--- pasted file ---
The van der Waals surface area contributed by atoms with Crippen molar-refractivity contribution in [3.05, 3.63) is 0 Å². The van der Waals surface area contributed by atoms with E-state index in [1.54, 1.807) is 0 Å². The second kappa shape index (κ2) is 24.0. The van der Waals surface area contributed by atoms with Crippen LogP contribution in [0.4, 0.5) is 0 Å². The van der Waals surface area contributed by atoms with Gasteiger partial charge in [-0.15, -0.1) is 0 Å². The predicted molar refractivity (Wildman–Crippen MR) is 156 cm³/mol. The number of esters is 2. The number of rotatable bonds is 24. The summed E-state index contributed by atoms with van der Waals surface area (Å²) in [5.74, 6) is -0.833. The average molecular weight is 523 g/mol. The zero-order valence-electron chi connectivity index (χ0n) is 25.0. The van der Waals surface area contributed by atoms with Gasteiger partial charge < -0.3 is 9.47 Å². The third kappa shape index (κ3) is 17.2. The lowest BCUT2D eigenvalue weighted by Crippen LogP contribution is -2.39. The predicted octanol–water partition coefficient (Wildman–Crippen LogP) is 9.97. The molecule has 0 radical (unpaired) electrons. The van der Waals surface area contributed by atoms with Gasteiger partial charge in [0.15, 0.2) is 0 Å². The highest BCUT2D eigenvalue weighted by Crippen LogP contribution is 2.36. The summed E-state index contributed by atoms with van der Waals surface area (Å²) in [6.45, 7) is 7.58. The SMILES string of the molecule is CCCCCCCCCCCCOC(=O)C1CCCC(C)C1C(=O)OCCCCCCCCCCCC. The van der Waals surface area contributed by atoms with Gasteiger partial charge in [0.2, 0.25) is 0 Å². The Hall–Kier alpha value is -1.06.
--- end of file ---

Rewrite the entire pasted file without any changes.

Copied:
The van der Waals surface area contributed by atoms with Crippen molar-refractivity contribution in [3.05, 3.63) is 0 Å². The van der Waals surface area contributed by atoms with E-state index in [1.54, 1.807) is 0 Å². The second kappa shape index (κ2) is 24.0. The van der Waals surface area contributed by atoms with Crippen LogP contribution in [0.4, 0.5) is 0 Å². The van der Waals surface area contributed by atoms with Gasteiger partial charge in [-0.15, -0.1) is 0 Å². The predicted molar refractivity (Wildman–Crippen MR) is 156 cm³/mol. The number of esters is 2. The number of rotatable bonds is 24. The summed E-state index contributed by atoms with van der Waals surface area (Å²) in [5.74, 6) is -0.833. The average molecular weight is 523 g/mol. The zero-order valence-electron chi connectivity index (χ0n) is 25.0. The van der Waals surface area contributed by atoms with Gasteiger partial charge < -0.3 is 9.47 Å². The third kappa shape index (κ3) is 17.2. The lowest BCUT2D eigenvalue weighted by Crippen LogP contribution is -2.39. The predicted octanol–water partition coefficient (Wildman–Crippen LogP) is 9.97. The molecule has 0 radical (unpaired) electrons. The van der Waals surface area contributed by atoms with Gasteiger partial charge in [0.15, 0.2) is 0 Å². The highest BCUT2D eigenvalue weighted by Crippen LogP contribution is 2.36. The summed E-state index contributed by atoms with van der Waals surface area (Å²) in [6.45, 7) is 7.58. The SMILES string of the molecule is CCCCCCCCCCCCOC(=O)C1CCCC(C)C1C(=O)OCCCCCCCCCCCC. The van der Waals surface area contributed by atoms with Gasteiger partial charge in [0.2, 0.25) is 0 Å². The Hall–Kier alpha value is -1.06.